I chose to spend my time with the “started dogs.” Typically, these are the younger dogs or those just starting the process of obtaining points to gain a title. The tests were pretty straightforward. A total of four marked retrieves were required, two on land and two over water each day.
The “participants” were mostly Labrador Retrievers (black, chocolate and yellow) with a few Chesapeake Bay Retrievers and one Golden Retriever. Over the two-day period, the judges put the dogs and their handlers through their paces over land and water. For the most part, they all did well. Did they all pass and gain those coveted points toward a title? No, some dogs came up a little short. Once or twice, the owner came up a little short. But what they may have lacked in experience, they more than made up for in enthusiasm and the pure joy of being together in the field. It was obvious that every dog wanted to please his owner. Unfortunately, there were times when the dog just wasn’t sure what the owner wanted and times when the owner wasn’t quite sure how to effectively communicate his desire to the dog. For me, it was those occasions that made the event special. When it was obvious that a dog or handler was struggling and was not going to pass a particular test, the judges would stop and turn the test into a training moment. They would talk with the owner and offer suggestions. Sometimes they would call the dog back in and start all over just for practice. And, when the dog left the line, there were other competitors there to offer help and encouragement.
All in all, it was a fun and relaxed atmosphere where owner and dog could work together as a team. If you own a retrieving dog, even if you are a non-hunter, I encourage you get to know one of these clubs. The members of the Albemarle Retriever Club were friendly, knowledgeable, and encouraging. If you want to make you and your pup a better team…give them a try.
I recently had the pleasure of visiting Washington, NC to attend the East Carolina Wildfowl Arts Festival www.eastcarolinawildfowlguild.com/. Washington is a charming city with a population of about 10,000 sitting on the bank of the picturesque Pamlico River. The festival is in its sixteenth year and is an extremely popular event. While decoy carving, retriever demonstrations and duck calling are all parts of the festival. I was there to photograph a relatively new event added to the lineup, “Dock Dog Competition.”
Maybe you’ve seen this on ESPN television. Dogs jumping off the end of a ramp into a tank filled with water. The goal is to jump the greatest distance. Or at least that’s what I thought before I got there. Actually, it’s a bit more involved than that. There are really three different events. “Big Air” is indeed based on distance. The second event is called “Extreme Vertical” where, as the name implies, the goal is to reach a maximum height. The third event is the “Timed Retrieve” competition where the winning dog is the one who jumps in the water and retrieves a dummy at the end of the tank in the fastest time. A few quick facts: the ramp is 40’ long by 8’ wide; the tank is 40’ long, 20’ wide and 4 feet deep; it holds 24,000 gallons of water. I’m not going to go on and on about the details of the events and rules and such. For that information click on this Dock Dog link www/dockdogs.com/.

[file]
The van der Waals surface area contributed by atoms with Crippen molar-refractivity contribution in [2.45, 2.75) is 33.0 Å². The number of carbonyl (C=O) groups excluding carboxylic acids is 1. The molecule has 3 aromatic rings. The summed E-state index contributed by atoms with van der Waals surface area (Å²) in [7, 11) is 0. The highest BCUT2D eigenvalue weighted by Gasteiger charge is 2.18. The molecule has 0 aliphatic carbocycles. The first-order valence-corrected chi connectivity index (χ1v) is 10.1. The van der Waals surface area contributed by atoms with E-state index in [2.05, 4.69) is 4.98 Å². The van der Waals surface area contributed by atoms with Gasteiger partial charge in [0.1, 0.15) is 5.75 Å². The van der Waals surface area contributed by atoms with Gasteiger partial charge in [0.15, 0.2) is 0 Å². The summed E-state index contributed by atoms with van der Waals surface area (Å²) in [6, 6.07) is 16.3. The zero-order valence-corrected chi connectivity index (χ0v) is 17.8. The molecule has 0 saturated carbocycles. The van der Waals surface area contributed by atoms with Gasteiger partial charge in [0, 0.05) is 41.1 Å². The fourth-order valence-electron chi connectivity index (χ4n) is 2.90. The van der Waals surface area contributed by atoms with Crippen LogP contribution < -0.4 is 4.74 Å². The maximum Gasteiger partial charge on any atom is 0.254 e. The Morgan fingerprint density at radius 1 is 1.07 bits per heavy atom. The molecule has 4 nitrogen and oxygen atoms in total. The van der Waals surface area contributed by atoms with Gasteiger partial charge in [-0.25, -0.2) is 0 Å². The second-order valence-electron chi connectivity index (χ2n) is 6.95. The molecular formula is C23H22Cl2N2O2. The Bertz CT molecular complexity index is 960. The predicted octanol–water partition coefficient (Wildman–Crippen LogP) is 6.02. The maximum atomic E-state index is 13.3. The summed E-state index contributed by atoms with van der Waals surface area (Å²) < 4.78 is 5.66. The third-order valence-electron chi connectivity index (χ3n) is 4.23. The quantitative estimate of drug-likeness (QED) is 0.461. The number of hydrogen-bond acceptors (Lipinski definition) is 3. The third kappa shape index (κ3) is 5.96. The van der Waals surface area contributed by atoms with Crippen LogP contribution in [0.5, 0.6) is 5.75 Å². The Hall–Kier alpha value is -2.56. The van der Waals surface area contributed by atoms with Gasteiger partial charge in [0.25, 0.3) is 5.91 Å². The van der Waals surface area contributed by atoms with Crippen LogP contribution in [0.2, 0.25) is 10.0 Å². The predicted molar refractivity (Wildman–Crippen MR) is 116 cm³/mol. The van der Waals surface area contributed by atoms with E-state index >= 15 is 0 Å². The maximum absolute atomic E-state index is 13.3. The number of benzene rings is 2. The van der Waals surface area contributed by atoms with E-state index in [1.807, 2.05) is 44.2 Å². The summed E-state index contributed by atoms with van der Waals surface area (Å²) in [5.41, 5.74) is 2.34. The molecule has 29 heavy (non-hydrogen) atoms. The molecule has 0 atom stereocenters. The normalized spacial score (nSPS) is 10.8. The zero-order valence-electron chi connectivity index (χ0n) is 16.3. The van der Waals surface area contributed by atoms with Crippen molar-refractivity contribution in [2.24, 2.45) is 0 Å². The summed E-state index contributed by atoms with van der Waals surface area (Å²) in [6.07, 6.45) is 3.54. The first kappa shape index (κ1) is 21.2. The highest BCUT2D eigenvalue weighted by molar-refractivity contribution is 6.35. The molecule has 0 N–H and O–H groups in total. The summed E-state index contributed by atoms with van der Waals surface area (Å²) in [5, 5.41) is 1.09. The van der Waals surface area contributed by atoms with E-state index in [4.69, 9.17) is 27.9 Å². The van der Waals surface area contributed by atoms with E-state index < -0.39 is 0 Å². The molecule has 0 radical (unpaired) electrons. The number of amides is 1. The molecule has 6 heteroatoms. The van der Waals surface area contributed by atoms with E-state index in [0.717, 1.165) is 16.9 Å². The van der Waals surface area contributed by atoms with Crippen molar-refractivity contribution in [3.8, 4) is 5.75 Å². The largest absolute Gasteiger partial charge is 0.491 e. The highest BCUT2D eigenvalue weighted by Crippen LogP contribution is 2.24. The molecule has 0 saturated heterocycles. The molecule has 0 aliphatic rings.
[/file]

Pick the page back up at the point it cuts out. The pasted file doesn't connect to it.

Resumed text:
Although I loved the dogs and the fun of the events I was most impressed with the overall atmosphere of the competition. It was relaxed. It was fun. Most of all is was “family friendly”. I do a fair number of events every year–field trials, hunt tests, herding competitions and the like. A lot of them bill themselves as family events. To be honest, some are more about family than others. Now I can’t speak for every Dock Dog Competition, but this one was undoubtedly a family affair. There were young couples with small children, older couples with teenagers and grandparents with grandchildren. All having a great time with their dogs while the dogs were having a great time. Sure, everyone wanted to win but it wasn’t the end of the world if they didn’t. Sometimes it was enough just to get the dog to jump into the water. But they were all having fun, together as a family. It was great to be around those folks with their animals.
If you own a dog and are looking to get involved in something a little different, I suggest you consider a local Dock Dog Club. You don’t have to own a retriever type dog, or a purebred. It seems that all dogs are welcome. Here are links to a couple of local Virginia and a North Carolina Clubs, www.tidewaterdockdogs.com/, www.carolinadockdogs.com/.
If you would like to view more photos from this event, click here, www.bigbarkphotography.smugmug.com/clients/.
One last bit of semi-related conversation. This past month I was photographing an old style plantation quail hunt for a group of bird hunters in Washington, Georgia. The townsfolk there told me that their city was the first in the nation to be named after General George Washington. Well, this month the people of Washington, North Carolina told me the exact same thing. Their city was the first in the nation to be named after the General. How do you suppose they reconcile those differing views?